4 points later, you'll understand rainbow clouds.
Nature, you're killin' it!
In a life full of emails, it's easy to forget that sometimes there are literally rainbows shining in the clouds.
This exists. Nature is crazy. Science is crazy. See if you can take a moment to embrace this and have a zen moment with it.
Gaze upon the majesty. It's a cloud rainbow shining over Mount Everest of all places. Goodness.
Sooooo ... why does nature turn Mount Everest into a rainbow marshmallow dreamland from time to time?
How does nature create this rainbow magic?
My favorite four-sentence explanation for why this rainbow cloud happens comes straight from Reddit user Sierraboi. It's pretty poetic!
These rainbow clouds aren't unique to Mount Everest either, though of course they look extra gorgeous surrounded by all that Everesty goodness. Rainbow clouds are more particular to clouds where the ice crystals or droplets are about the same size.
Because Mount Everest is so tall, clouds can get low. This means the clouds are close to the cold air and more moisture, which results in crystals forming. The moisture in the clouds turns to crystals that float on the edges of the clouds. The position of the sun and the hexagonal shape and angle of the tiny ice crystals in the clouds makes the rainbows!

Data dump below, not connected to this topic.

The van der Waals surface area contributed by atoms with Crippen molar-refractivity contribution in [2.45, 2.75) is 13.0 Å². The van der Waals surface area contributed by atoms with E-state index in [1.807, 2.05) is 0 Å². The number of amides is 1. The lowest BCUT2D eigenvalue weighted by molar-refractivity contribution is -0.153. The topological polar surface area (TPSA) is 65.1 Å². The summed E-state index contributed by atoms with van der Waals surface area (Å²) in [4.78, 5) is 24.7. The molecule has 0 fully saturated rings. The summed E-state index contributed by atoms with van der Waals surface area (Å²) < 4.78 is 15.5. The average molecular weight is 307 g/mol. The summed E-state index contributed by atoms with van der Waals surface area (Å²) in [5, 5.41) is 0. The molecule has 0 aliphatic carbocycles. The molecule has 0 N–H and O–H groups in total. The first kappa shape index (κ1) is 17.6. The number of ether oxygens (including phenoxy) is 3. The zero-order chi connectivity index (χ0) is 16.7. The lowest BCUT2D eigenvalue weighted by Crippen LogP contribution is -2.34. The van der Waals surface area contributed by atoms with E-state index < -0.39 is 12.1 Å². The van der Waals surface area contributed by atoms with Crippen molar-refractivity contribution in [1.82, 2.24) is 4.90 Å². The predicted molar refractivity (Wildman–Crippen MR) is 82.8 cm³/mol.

Normally clouds don't have the right conditions to refract light (which is why you don't see rainbow clouds everywhere ... bummer). But, for example, when there's a rainstorm, there's enough moisture in the air to refract light.
There's enough condensed moisture (in the form of crystals) in the air to make rainbow clouds! So that's whatcha get.
Gorgeous rainbow crystals just floating about in the beautiful Mount Everest sky.
"Cold air aloft; resulting in ice crystals forming. Thus, light refracts off the crystals, giving the rainbow color."
I love investigating natural phenomenons only to realize that it's just nature doing the nature science-art that it does everywhere — in this case, rainbow-making — only on a slightly different canvas.